iBuyer All-Star Panel Takes a Look at the Good, the Bad and the Ugly of iBuyers

by Joe Sesso on July 28, 2020

When iBuyers first appeared, they took the real estate market by storm as they spread to
markets throughout the United States. However, the spread of iBuyers slowed to a virtual stop
as COVID-19 began wreaking havoc on the industry. Now, iBuyers are beginning to make their
resurgence.

Recently, I hosted a panel during one of our Secrets of Top Selling Agents webinars to
discuss what real estate agents should know as iBuyers make their way back into the world.
The panel featured CEO and Broker/Owner of the Boston-based Lamacchia Companies,
Anthony Lamacchia, real estate super-producer Kenny Klaus, and WAV Group founding partner, Victor
Lund.

The Return Begins
iBuyers are not available in all markets, but they are present in more than 25 markets across the
country. The Phoenix, AZ market, which is known as the “Ground Zero for iBuyers,” has seen
an especially strong return of iBuyers.

While iBuyers are making their way back into the market, they are coming with some new fees.
Before the COVID-19 outbreak, fees for iBuyers were as low as 5% – 6% in some markets, but now iBuyers have since increased their fees in almost all markets. In addition to higher fees, iBuyers are also making more conservative offers due to the COVID-19 outbreak. With the market being incredibly unpredictable right now, it makes sense that companies are
making more conservative offers.

What’s Changed After the Hiatus?
As iBuyers make their way back into their respective markets, Lamacchia noted that they are
taking the same approach, but in a more cautious way. When iBuyers began their resurgence,
they seemed to take a more cautious approach, but now it looks like they’re prepared to go full
force once a few choice events have passed.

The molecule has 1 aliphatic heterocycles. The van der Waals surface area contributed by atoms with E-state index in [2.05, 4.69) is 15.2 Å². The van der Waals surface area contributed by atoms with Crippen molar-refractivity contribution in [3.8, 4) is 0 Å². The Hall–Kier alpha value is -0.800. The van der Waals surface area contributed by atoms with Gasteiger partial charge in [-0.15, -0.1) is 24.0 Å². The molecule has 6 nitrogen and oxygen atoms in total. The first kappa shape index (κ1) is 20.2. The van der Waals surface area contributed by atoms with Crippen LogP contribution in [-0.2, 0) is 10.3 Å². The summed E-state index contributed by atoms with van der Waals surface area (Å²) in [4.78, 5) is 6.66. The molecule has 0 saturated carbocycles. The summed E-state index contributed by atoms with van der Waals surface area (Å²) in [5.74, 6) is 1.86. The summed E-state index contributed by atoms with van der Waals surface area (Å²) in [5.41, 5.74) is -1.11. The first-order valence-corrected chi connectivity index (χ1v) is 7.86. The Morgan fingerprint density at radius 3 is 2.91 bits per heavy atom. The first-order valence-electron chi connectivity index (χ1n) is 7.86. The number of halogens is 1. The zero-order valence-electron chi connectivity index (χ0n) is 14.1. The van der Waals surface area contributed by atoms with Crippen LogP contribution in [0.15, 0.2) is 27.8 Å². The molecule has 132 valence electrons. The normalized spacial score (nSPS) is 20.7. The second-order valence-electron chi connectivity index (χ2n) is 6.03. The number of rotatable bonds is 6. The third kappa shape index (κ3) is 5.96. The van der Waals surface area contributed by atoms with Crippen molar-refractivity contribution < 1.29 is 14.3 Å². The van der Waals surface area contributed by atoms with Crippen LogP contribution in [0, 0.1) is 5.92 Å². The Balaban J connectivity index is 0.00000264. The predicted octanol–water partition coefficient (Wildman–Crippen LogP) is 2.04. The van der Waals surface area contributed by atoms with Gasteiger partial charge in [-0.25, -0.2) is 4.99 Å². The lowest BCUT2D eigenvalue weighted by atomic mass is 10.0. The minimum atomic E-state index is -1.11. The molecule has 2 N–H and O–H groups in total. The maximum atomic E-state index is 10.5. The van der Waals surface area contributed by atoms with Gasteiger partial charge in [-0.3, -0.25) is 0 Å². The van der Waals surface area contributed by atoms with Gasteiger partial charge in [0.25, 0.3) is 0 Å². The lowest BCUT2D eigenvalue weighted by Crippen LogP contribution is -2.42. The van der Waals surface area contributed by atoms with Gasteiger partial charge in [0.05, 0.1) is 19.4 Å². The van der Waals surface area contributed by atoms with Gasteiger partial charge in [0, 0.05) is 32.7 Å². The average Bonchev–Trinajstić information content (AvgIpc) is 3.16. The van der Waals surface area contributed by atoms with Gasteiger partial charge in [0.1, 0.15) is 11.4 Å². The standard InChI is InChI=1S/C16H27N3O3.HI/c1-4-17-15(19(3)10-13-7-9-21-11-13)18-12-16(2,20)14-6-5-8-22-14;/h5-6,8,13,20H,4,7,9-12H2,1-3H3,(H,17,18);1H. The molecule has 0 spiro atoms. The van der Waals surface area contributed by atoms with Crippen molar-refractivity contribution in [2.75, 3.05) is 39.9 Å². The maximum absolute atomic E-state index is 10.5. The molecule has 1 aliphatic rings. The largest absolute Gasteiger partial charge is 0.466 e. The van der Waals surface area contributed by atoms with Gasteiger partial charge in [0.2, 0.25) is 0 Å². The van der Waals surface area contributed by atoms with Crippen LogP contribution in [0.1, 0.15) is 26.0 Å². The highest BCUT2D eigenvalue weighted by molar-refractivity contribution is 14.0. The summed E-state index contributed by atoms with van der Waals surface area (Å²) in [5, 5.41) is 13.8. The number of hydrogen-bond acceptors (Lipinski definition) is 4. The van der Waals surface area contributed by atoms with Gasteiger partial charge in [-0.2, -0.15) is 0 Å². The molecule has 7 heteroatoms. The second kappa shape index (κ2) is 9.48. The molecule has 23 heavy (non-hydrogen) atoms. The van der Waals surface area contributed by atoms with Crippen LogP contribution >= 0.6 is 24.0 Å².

There are two events that will play a part in how the return of iBuyers will play out: the hopeful
eradication of COVID-19 and the upcoming presidential election. Contingent upon how these
events go, the housing market will react in a positive or negative manner according to
Lamacchia. As for where the market stands right now, there are fewer sellers and much less
inventory.

Is There More or Less Opportunity Out There?
For iBuyers to go back to normal, there has to be an opportunity in the real estate market for
them to continue. Lund said that the opportunity depends on the housing market and its continued appreciation. To be frank, he said that the iBuyer model will be a failed business model due to the overhead of costs of the iBuyer program.

Klaus countered that the opportunity rests in the hands of the agent or the company that is making
the digital offer. Whoever can build the better relationship and support the best interests of the
client will be the one to win the deal. Overall, Klaus feels that iBuyers will continue, and while they might not be profitable now, they could be profitable in the future. He also predicted that iBuyer programs will become more competitive as time goes on.

The Long-Term Strategy
iBuyers aren’t going away anytime soon, so what’s the long-term strategy for the companies
that are investing their capital into iBuying?

Lund suggested that iBuyers are planning to have real estate agents removed from the
transaction and bring consumers to a point where iBuyers offer additional benefits to them such
as a home warranty.

Lamacchia argued that the companies backing iBuyers are here to stay because of the amount
of technology and capital behind them. Those that actually work for these companies study consumer
behavior and because of this, they are able to be successful and position themselves in the
iBuyer world. Lamacchia added that not all iBuyer companies will survive long enough to have a long-term strategy and that the consolidation of iBuying companies is inevitable.

Klaus said that he didn’t believe that there is a way to know for sure what the long-term strategy is. He agreed that large iBuyer companies will buy out smaller iBuyers to eliminate some of the
competition.

iBuyers and Lead Generation
Not everyone is willing to accept an iBuyer offer. The percentage accepted offers is rather low, but there is still much value gained from these rejected offers in the form of seller leads. Lamacchia mentioned that there have been times when he has made an iBuyer an offer on a home, which has created an opportunity for him to sell the home as a normal sale. Klaus added that you have to have full transparency with your clients when giving them their options. He also suggested becoming the expert on iBuying so that you can be the one to guide buyers and sellers in the direction that will best fit their needs.

Overall, it’s safe to assume that iBuyers are here to stay (for now) and as they make their resurgence in the market, they certainly have plans in place to ensure their businesses last. To watch the actual panel, go to SecretsOfTopSellingAgents.com or join the Secrets of Top Selling Agents Facebook Group.

Image of Joe Sesso Joe Sesso is the Executive Director of Sales Marketing for Homes.com and Best Selling Author

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